2024 Top 50: How to Unlock the Secret Language of Connection 

Communication is a foundational skill in doing the work of diversity, equity and inclusion (DEI). Navigating the many identities and experiences that employees bring to the organization in a way that cultivates belonging and authenticity is a unique challenge that effective communication can help solve. In his keynote address at Fair360’s 2024 Top 50 event, Charles Duhigg, author of Supercommunicators, directly addressed this challenge. 

According to Duhigg, there are three kinds of conversations: 

  • Practical conversations 
  • Emotional conversations 
  • Social conversations 

Practical conversations are focused on solving a problem or making a plan. Emotional conversations focus on personal expression and discussing how someone feels. Social conversations ask questions about how we relate to other people individually and to society at large. As Duhigg explained, communication failures happen when two people are not on the same page about which conversation they’re having. 

“What we have discovered is that when two people or more are having different kinds of conversations at the same moment, it is almost impossible for them to fully hear each other. You’re literally using different parts of your brain.”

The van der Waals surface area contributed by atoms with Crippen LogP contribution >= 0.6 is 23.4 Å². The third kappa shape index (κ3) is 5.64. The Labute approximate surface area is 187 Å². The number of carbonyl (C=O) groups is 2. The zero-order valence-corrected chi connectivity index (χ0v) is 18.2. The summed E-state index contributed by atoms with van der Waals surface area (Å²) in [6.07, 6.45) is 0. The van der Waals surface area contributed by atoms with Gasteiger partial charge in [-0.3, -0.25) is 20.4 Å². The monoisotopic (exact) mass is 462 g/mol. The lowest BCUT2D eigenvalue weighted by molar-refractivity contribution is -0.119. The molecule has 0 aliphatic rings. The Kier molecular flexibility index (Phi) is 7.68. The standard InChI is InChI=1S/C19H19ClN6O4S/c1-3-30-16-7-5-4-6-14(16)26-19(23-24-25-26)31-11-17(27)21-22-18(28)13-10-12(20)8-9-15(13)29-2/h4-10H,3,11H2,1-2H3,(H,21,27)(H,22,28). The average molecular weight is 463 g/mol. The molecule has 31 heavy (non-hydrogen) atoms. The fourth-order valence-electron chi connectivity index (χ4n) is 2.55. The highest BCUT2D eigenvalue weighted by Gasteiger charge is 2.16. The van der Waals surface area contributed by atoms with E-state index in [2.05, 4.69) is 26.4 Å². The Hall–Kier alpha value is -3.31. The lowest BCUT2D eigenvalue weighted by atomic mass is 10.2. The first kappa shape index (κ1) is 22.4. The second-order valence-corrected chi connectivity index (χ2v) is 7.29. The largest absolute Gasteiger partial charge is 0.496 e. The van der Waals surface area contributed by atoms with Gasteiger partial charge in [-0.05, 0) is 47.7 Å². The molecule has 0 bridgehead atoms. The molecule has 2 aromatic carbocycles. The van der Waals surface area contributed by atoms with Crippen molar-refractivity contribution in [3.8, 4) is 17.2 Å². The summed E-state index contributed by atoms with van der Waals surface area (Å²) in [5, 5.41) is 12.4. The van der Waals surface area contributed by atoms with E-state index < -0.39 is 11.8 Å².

Becoming Supercommunicators

Learning to align on the nature of a conversation builds trust and understanding and makes pivoting between conversations easier. This is not just a social phenomenon, but a neurological reality called neural entrainment. 

By practicing this conversational alignment, known as “The Matching Principle,” we can learn to skillfully have more productive discussions. These discussions, built on mutual understanding and reciprocal authenticity, help people feel heard and validated. One of the best ways to create mutual understanding is by asking deep questions. According to Duhigg, “deep questions” are questions that probe someone’s beliefs and values. 

“It’s a skill that we can and should teach to others,” Duhigg said. “Asking deep questions, study after study has shown, is how we figure out what kind of conversation is going on and how we can connect, how to bond with this other person.” 

The skills Duhigg outlined are especially important for DEI leaders. Cultivating a workplace of belonging and community depends on employees feeling safe and comfortable being their authentic selves. 

“When someone says something authentic to us, and we respond with authenticity of our own, that is when we connect.” 

Click here to view our Top 50 event page, which we will continue to update with articles and videos in the next week.